Twenty-five years of German unification
Chancellor Helmut Kohl’s prediction in 1990 of flourishing landscapes springing up everywhere following German unification may have come true—but definitely not in East Germany. Instead there has been massive depopulation: 2 million of a former population of 17 million have left their home regions and migrated to Bavaria and Baden-Württemberg in Western Germany.
The populations of all East German regional states have shrunk, while the Western ones have grown. For example, Saxony-Anhalt has lost more than 20 per cent of its population, and, like most East German regions, it is ageing. The young, highly qualified—and especially women—are gone. The population loss in the East will most certainly continue.
What about the people of East and West Germany? How have they practised unification? If East-West marriages are anything to go by, the relationship remains uneasy: only 1.6 per cent of all new marriages are “mixed.” This corresponds approximately to the rate of marriages between Germans and people with a migration background.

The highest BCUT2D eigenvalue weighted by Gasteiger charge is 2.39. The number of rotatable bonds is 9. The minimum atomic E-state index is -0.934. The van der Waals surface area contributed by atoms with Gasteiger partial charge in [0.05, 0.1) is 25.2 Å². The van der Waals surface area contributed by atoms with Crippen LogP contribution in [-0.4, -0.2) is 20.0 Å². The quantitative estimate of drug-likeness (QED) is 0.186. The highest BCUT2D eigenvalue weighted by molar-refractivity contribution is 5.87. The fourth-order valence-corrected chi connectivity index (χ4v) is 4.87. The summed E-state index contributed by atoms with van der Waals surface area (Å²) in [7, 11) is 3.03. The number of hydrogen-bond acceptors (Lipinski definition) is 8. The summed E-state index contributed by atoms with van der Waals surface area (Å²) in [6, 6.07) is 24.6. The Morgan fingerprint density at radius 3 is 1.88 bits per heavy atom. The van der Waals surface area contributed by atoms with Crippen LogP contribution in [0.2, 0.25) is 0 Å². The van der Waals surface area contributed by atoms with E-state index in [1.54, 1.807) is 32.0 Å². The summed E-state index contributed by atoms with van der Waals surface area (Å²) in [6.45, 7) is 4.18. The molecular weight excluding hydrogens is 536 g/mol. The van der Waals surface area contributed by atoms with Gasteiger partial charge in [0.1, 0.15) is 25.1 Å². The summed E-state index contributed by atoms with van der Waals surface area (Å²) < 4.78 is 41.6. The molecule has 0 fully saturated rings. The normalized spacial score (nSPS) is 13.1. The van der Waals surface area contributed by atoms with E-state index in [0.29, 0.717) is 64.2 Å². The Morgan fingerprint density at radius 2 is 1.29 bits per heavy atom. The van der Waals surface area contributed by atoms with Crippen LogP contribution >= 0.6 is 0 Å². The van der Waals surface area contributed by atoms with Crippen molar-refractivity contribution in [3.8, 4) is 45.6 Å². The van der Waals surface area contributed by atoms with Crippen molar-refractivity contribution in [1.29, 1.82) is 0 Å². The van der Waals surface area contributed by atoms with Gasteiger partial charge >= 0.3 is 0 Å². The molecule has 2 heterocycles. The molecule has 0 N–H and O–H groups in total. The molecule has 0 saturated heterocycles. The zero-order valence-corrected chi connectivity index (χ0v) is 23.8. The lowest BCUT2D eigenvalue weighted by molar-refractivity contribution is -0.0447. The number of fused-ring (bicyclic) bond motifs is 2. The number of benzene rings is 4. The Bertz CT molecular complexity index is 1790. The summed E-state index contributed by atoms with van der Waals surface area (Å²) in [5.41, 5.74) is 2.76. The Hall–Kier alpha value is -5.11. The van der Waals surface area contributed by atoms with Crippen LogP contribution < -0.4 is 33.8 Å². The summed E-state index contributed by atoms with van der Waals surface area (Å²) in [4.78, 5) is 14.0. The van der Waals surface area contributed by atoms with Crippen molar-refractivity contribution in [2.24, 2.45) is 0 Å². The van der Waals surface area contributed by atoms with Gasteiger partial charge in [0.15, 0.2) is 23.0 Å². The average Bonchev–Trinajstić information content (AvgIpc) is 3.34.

There are dramatic discrepancies between East and West in all kinds of areas. A far greater percentage of people in the East are affected by obesity and alcohol-related death. In the West there is a much higher purchasing power for watches and jewellery. This is, of course, due to poverty and unemployment, as income levels in the East have never averaged more than three-quarters of those in the West. The employment rate in the Eastern states is not likely to match that of the West in the foreseeable future.
Very few of the GDR’s achievements have survived. Child care is one example. Despite a decline in the number of day-care centres in the East, and an increase of these in West German cities, there is still a substantially higher quota of 52 per cent in the East—almost double the West German norm.
Another instance is non-membership of religious denominations. The policy of the governing Socialist Unity Party seems to have been a long-term success; even in the West a kind of catching up can be observed, as secularisation approaches Eastern levels. Three-quarters of East Germans do not belong to the major churches, while in the West the ratio is—still—the exact opposite. However, in 2012 alone four times as many people left the church as joined it in Germany as a whole.
Twenty-five years after unification, the territory of the former German Democratic Republic has become an impoverished internal colony in the heart of one of the richest countries in the world.